For the amplifier 46 of the control system according to
Two signals are utilized for the adjustment/control. The reflex of the thin etalon 10 is picked up by a photodiode 11. Beyond that, a fraction of the laser emission after coupling out of the resonator is separated by a divider 7 and picked up by a photodiode 6, in order to record the intensity fluctuations arising out of the thick etalon 19 about its mid-setting.
The signals from the photodiodes are first of all amplified by the impedance converters 24, 27. For purposes of processing via the control loop 1, the signals are filtered through the low-pass filters 25, 28 at an edge frequency of approximately 50 Hz. Both signals are quantized through the analog/digital converters 30, 31. In order to secure adequate dynamics of the signal, the conversion should preferably take place with at least a 16 bit resolution. The ratio of the two signals is determined by division 32. A PID control 34 regulates the spectral setting of the thin etalon in such a way that the result of the division equals a “target value 1.”
For purposes of elaboration via the control loop 2, the AC portion is separated through a high-pass filter 29 and quantized through an analog/digital converter 39. The path of the signal 26 is normalized, that is to say the lowest value of the signal path is always equal to minus one (−1) and the highest is equal to plus one (+1). Thereafter the correlation 40 is calculated from the signal path of modulation 42.
The result matches the normalized phase shift of the two signals (29 and 42). The phase shift is adjusted with a PID control 41 with the “target value 2” as the control target. The adjustment signal of the PID control 41 and the modulation signal 42 are added and converted into an analog signal path 44. The signal is amplified to the high voltage required for piezoelectric actors and fed to actor 46.
The signal shape most advantageous for the modulation signal 42 is a sinus signal, since none of the output is lost in the higher frequency portions and the signal to noise ratio is optimal. The modulation frequency must be high enough to follow the high-speed fluctuations of the laser resonator, the upward limit to the modulation frequency is given by the boundary frequency of the piezoelectric actors, the processing velocity of the analog/digital and digital/analog converter and the calculated output of the signal processes. Especially practicable are modulation frequencies between 1 and 8 kHz.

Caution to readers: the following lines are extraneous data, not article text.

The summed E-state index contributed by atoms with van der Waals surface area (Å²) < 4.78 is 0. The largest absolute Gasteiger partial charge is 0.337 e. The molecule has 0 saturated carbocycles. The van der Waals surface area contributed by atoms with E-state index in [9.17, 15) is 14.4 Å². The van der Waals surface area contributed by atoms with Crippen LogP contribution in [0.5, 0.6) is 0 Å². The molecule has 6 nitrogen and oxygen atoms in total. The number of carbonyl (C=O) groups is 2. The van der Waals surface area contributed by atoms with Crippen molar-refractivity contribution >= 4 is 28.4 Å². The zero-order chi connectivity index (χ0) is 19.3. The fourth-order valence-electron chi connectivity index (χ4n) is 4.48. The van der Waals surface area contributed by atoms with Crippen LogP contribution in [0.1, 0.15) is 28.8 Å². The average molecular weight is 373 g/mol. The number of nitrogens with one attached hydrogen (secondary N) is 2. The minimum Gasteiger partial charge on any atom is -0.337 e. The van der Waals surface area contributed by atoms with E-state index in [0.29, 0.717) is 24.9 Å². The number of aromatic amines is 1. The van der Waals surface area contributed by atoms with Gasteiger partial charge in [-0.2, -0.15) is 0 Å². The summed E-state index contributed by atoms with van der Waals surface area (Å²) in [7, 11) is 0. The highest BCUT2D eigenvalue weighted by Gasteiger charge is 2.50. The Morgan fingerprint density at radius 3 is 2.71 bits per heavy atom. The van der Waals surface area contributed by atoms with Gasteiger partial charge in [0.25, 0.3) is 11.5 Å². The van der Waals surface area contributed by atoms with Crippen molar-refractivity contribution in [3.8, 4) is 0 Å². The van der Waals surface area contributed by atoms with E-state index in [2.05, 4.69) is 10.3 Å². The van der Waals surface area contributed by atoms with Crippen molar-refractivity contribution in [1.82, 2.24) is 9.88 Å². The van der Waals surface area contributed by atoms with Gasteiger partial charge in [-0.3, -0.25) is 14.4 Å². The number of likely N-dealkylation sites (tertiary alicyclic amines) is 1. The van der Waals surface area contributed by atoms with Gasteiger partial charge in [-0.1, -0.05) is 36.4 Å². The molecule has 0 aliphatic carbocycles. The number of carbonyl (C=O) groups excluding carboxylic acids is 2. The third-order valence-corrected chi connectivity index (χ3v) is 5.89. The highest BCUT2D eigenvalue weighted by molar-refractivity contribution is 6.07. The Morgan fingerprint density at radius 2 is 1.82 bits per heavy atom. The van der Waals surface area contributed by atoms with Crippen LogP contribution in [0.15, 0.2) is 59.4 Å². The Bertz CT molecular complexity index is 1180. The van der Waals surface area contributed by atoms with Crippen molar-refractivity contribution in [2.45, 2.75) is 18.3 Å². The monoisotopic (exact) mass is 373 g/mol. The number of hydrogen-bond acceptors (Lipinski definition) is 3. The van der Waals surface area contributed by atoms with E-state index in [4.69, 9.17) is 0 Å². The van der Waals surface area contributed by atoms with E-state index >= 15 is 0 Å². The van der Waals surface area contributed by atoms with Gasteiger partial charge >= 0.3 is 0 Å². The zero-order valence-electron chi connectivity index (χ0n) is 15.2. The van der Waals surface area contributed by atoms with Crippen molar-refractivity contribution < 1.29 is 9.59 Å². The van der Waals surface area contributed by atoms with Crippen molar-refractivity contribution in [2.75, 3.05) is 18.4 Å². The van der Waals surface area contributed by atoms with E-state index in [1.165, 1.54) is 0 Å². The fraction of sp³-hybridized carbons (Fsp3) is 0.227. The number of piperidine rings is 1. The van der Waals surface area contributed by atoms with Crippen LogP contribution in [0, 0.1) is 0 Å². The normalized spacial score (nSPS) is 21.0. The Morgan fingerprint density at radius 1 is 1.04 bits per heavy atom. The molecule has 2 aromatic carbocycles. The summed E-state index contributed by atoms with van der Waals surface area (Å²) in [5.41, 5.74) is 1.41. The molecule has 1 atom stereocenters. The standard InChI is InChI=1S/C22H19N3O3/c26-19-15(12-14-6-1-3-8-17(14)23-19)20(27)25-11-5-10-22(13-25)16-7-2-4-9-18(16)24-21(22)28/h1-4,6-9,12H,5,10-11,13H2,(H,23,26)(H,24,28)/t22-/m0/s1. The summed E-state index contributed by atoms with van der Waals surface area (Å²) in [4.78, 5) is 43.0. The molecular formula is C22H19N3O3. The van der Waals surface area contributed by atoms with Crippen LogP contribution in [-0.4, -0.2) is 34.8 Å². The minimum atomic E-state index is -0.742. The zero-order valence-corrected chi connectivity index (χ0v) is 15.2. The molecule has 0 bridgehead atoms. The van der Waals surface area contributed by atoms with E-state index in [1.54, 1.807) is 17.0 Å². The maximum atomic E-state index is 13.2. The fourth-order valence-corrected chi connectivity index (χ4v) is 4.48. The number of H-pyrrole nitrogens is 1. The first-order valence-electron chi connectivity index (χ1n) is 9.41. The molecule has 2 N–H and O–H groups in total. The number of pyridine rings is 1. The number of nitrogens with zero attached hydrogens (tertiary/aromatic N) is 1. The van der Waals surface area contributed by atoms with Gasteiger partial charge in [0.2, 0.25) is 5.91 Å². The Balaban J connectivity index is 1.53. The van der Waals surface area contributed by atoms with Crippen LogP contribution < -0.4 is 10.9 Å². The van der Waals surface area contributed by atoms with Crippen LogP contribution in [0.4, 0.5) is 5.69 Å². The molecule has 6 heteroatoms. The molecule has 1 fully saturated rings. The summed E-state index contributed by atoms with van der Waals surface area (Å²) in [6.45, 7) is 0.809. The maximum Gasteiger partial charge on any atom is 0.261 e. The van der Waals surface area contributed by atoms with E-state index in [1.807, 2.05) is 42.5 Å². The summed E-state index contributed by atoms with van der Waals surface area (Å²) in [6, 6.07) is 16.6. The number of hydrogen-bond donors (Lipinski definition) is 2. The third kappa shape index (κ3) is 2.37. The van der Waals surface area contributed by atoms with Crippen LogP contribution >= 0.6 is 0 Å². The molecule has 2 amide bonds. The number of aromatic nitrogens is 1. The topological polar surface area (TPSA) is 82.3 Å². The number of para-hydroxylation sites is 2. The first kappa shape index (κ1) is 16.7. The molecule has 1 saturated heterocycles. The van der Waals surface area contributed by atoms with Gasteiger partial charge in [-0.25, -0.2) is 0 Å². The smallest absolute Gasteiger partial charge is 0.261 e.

Integrated in the present laser system is in addition a ramp generator 53, which controls the piezoelectric actor 51 utilized for fine-tuning the wavelength. The ramp generator 53 generates a voltage path driving the piezoelectric actor 51 of the tuning mirror 17 through the digital/analog transducer 49 and amplifier 50. In the process, the birefringent filter 19 can be automatically centered on the emission wavelength, for example based on a preset dependence of its setting on the ramp signal.
Thus, with the control system according to the invention, it is possible to adjust and/or control all three wavelength selective components in order to achieve a narrow-band optimum depending on the desired wavelength.
To this end, the aforesaid process stages are executed preferably at least in part with the processor, in particular a digital signal processor.
|Cited Patent||Filing date||Publication date||Applicant||Title|
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|US20040004980 *||Jul 8, 2002||Jan 8, 2004||Mazed Mohammad A.||Wavelength locked semiconductor laser module|
|US20040196874||Mar 10, 2003||Oct 7, 2004||Np Photonics, Inc||Erbium-doped phosphate-glass tunable single-mode fiber laser using a tunable fabry-perot filter|
|EP0534305A1||Sep 16, 1992||Mar 31, 1993||Hewlett-Packard Company||Etalon-stabilized external-cavity laser|
|JPH03244176A||Title not available|
|U.S. Classification||372/26, 372/29.023, 372/29.016|
|Cooperative Classification||H01S3/106, H01S3/083, H01S3/1062, H01S3/08031, H01S3/1625, H01S3/1636|
|Jun 13, 2006||AS||Assignment|
Owner name: SIRAH LASER-UND PLASMATECHNIK GMBH, GERMANY
Free format text: ASSIGNMENT OF ASSIGNORS INTEREST;ASSIGNOR:HADRICH, SVEN;REEL/FRAME:018002/0851
Effective date: 20060524
|Jul 14, 2009||CC||Certificate of correction|
|Jul 18, 2012||FPAY||Fee payment|
Year of fee payment: 4
|Jul 28, 2016||FPAY||Fee payment|
Year of fee payment: 8